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"If I could explain to you all this, and all that a man can bear and do, and glories to do, for the sake of these treasures of his existence! I speak, you know, only of such men as have hearts!" pressing his own with emotion.
"Oh!" cried Anne eagerly, "I hope I do justice to all that is felt by you, and by those who resemble you. God forbid that I should undervalue the warm and faithful feelings of any of my fellow-creatures. I should deserve utter contempt if I dared to suppose that true attachment and constancy were known only by woman. No, I believe you capable of everything great and good in your married lives. I believe you equal to every important exertion, and to every domestic forbearance, so long as--if I may be allowed the expression, so long as you have an object. I mean, while the woman you love lives, and lives for you. All the privilege I claim for my own sex (it is not a very enviable one, you need not covet it) is that of loving longest, when existence or when hope is gone."
Author: Jane Austen
Synopsis: At nineteen, Anne Elliot fell in love and became engaged. Her baronet father thought the match beneath her, and her best friend thought she risked too much in marrying so young to a man with "nothing but himself to recommend him." Her best friend being almost in the role of a mother, Anne gave up the engagement, and still regrets it eight years later when her ex-fiancé reappears suddenly in her life. Captain Wentworth, determined not to forgive her for the past, is ready to marry any suitable woman, her excepted.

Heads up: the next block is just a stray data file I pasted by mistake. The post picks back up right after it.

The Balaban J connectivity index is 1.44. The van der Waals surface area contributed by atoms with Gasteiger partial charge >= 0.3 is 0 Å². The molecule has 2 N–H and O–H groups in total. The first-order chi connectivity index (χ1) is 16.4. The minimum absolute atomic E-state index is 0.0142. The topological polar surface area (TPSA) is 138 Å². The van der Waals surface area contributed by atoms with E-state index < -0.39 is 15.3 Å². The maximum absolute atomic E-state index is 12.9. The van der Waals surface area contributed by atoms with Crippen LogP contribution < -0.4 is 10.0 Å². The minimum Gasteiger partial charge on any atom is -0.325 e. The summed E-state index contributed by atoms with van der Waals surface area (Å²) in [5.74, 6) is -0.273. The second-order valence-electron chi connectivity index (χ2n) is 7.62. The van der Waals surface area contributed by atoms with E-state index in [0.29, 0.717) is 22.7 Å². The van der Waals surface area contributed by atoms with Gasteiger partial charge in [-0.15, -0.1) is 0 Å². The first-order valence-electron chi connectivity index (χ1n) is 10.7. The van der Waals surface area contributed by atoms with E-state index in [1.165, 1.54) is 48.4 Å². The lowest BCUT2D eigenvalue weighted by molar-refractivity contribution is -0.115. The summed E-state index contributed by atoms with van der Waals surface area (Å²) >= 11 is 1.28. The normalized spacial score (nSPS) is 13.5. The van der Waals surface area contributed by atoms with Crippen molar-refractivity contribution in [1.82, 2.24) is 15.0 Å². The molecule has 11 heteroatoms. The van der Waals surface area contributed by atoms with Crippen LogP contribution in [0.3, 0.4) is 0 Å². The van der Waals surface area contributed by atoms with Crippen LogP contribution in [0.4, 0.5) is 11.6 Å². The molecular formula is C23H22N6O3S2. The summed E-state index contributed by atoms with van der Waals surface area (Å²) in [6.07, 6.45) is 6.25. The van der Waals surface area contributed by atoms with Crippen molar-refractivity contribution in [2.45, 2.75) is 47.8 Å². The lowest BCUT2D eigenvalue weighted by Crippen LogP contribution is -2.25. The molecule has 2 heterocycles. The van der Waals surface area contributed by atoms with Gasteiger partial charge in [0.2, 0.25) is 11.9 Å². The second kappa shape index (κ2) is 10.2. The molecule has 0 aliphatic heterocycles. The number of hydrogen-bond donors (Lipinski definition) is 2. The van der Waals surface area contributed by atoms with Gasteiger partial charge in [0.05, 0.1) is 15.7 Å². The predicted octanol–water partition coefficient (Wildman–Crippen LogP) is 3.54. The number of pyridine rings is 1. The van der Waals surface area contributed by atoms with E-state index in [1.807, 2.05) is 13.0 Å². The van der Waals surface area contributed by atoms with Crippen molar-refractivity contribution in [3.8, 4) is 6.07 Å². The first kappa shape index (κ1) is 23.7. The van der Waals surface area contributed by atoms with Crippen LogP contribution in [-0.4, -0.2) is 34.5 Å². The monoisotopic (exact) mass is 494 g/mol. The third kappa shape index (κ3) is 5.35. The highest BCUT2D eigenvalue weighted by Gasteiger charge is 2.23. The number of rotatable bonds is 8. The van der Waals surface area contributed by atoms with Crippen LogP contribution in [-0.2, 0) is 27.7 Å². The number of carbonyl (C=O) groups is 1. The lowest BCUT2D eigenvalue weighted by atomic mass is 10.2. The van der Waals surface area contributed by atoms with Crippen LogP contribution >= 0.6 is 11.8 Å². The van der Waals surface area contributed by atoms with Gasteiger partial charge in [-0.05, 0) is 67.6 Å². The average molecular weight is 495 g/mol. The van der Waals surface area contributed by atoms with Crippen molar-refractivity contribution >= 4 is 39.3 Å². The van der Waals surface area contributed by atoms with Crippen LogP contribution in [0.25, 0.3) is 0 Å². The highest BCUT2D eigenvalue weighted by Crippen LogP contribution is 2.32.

A serious accident, a highly eligible relative interested in Anne, and reverses in fortune play a part in the revival of their romance.
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As the love story here is between a couple in their late twenties--Anne is much older than any of Austen's other heroines--the sympathies are natural for someone who likewise married "late". I have read this book over and over, and the ending is just as perfect every time I read it.
I also have a lot of admiration for Anne, who, despite so many years of things not working out well for her, went about her days faithfully doing her duty. She pulled that off without grousing or bitterness, and that made her likeable. Props to Jane Austen for writing a complex character who makes her readers want to be better people.